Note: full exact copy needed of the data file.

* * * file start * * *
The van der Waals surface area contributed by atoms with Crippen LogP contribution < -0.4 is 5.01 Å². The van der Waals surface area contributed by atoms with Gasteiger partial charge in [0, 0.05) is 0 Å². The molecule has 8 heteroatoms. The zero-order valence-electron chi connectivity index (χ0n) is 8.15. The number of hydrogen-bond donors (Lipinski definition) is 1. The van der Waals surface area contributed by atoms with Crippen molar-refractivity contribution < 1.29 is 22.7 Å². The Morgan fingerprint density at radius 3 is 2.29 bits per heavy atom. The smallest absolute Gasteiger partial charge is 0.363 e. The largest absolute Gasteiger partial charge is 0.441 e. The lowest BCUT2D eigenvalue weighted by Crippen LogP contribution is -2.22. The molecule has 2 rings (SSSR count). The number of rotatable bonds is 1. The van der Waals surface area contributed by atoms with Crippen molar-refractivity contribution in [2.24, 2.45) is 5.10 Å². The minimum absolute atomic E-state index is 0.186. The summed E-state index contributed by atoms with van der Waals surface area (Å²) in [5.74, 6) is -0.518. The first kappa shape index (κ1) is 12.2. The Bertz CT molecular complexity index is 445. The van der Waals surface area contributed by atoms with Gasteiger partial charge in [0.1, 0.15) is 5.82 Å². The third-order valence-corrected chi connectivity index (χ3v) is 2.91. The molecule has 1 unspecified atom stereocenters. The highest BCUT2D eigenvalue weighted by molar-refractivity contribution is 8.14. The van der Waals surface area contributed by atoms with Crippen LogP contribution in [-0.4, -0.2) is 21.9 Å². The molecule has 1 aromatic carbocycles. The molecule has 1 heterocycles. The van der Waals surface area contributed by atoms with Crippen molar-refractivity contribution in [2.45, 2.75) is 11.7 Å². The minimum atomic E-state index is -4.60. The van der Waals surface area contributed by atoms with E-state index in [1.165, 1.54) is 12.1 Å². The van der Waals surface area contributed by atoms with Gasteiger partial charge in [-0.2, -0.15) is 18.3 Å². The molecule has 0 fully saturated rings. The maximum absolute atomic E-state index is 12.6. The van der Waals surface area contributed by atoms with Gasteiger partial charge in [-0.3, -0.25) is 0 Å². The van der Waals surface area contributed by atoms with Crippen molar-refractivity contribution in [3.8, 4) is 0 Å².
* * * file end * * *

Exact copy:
The van der Waals surface area contributed by atoms with Crippen LogP contribution < -0.4 is 5.01 Å². The van der Waals surface area contributed by atoms with Gasteiger partial charge in [0, 0.05) is 0 Å². The molecule has 8 heteroatoms. The zero-order valence-electron chi connectivity index (χ0n) is 8.15. The number of hydrogen-bond donors (Lipinski definition) is 1. The van der Waals surface area contributed by atoms with Crippen molar-refractivity contribution < 1.29 is 22.7 Å². The Morgan fingerprint density at radius 3 is 2.29 bits per heavy atom. The smallest absolute Gasteiger partial charge is 0.363 e. The largest absolute Gasteiger partial charge is 0.441 e. The lowest BCUT2D eigenvalue weighted by Crippen LogP contribution is -2.22. The molecule has 2 rings (SSSR count). The number of rotatable bonds is 1. The van der Waals surface area contributed by atoms with Crippen molar-refractivity contribution in [2.24, 2.45) is 5.10 Å². The minimum absolute atomic E-state index is 0.186. The summed E-state index contributed by atoms with van der Waals surface area (Å²) in [5.74, 6) is -0.518. The first kappa shape index (κ1) is 12.2. The Bertz CT molecular complexity index is 445. The van der Waals surface area contributed by atoms with Gasteiger partial charge in [0.1, 0.15) is 5.82 Å². The third-order valence-corrected chi connectivity index (χ3v) is 2.91. The molecule has 1 unspecified atom stereocenters. The highest BCUT2D eigenvalue weighted by molar-refractivity contribution is 8.14. The van der Waals surface area contributed by atoms with Crippen LogP contribution in [-0.4, -0.2) is 21.9 Å². The molecule has 1 aromatic carbocycles. The molecule has 1 heterocycles. The van der Waals surface area contributed by atoms with Crippen molar-refractivity contribution in [2.45, 2.75) is 11.7 Å². The minimum atomic E-state index is -4.60. The van der Waals surface area contributed by atoms with E-state index in [1.165, 1.54) is 12.1 Å². The van der Waals surface area contributed by atoms with Gasteiger partial charge in [-0.2, -0.15) is 18.3 Å². The molecule has 0 fully saturated rings. The maximum absolute atomic E-state index is 12.6. The van der Waals surface area contributed by atoms with Gasteiger partial charge in [-0.3, -0.25) is 0 Å². The van der Waals surface area contributed by atoms with Crippen molar-refractivity contribution in [3.8, 4) is 0 Å².